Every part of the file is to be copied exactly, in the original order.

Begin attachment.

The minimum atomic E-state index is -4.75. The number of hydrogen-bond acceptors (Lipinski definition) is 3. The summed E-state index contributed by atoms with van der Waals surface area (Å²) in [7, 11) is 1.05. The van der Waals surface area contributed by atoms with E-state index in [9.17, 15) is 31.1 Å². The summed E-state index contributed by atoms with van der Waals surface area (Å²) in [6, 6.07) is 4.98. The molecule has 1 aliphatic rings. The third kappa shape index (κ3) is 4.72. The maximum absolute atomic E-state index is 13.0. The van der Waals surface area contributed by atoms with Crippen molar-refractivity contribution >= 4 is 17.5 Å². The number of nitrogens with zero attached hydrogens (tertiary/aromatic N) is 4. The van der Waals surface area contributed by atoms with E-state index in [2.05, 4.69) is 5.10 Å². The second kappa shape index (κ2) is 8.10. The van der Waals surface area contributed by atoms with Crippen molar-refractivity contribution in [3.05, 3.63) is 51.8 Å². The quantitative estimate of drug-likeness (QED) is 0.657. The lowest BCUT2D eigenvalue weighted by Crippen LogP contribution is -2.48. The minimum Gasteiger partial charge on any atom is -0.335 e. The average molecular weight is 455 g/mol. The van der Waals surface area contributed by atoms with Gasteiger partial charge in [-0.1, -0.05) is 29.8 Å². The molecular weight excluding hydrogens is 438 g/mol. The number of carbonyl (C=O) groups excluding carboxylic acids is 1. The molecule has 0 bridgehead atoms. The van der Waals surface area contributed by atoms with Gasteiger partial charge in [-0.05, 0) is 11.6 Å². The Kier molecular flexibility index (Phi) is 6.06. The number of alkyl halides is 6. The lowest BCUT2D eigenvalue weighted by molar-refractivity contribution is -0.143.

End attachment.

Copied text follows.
The minimum atomic E-state index is -4.75. The number of hydrogen-bond acceptors (Lipinski definition) is 3. The summed E-state index contributed by atoms with van der Waals surface area (Å²) in [7, 11) is 1.05. The van der Waals surface area contributed by atoms with E-state index in [9.17, 15) is 31.1 Å². The summed E-state index contributed by atoms with van der Waals surface area (Å²) in [6, 6.07) is 4.98. The molecule has 1 aliphatic rings. The third kappa shape index (κ3) is 4.72. The maximum absolute atomic E-state index is 13.0. The van der Waals surface area contributed by atoms with Crippen molar-refractivity contribution >= 4 is 17.5 Å². The number of nitrogens with zero attached hydrogens (tertiary/aromatic N) is 4. The van der Waals surface area contributed by atoms with E-state index in [2.05, 4.69) is 5.10 Å². The second kappa shape index (κ2) is 8.10. The van der Waals surface area contributed by atoms with Crippen molar-refractivity contribution in [3.05, 3.63) is 51.8 Å². The quantitative estimate of drug-likeness (QED) is 0.657. The lowest BCUT2D eigenvalue weighted by Crippen LogP contribution is -2.48. The minimum Gasteiger partial charge on any atom is -0.335 e. The average molecular weight is 455 g/mol. The van der Waals surface area contributed by atoms with Gasteiger partial charge in [-0.1, -0.05) is 29.8 Å². The molecular weight excluding hydrogens is 438 g/mol. The number of carbonyl (C=O) groups excluding carboxylic acids is 1. The molecule has 0 bridgehead atoms. The van der Waals surface area contributed by atoms with Gasteiger partial charge in [-0.05, 0) is 11.6 Å². The Kier molecular flexibility index (Phi) is 6.06. The number of alkyl halides is 6. The lowest BCUT2D eigenvalue weighted by molar-refractivity contribution is -0.143.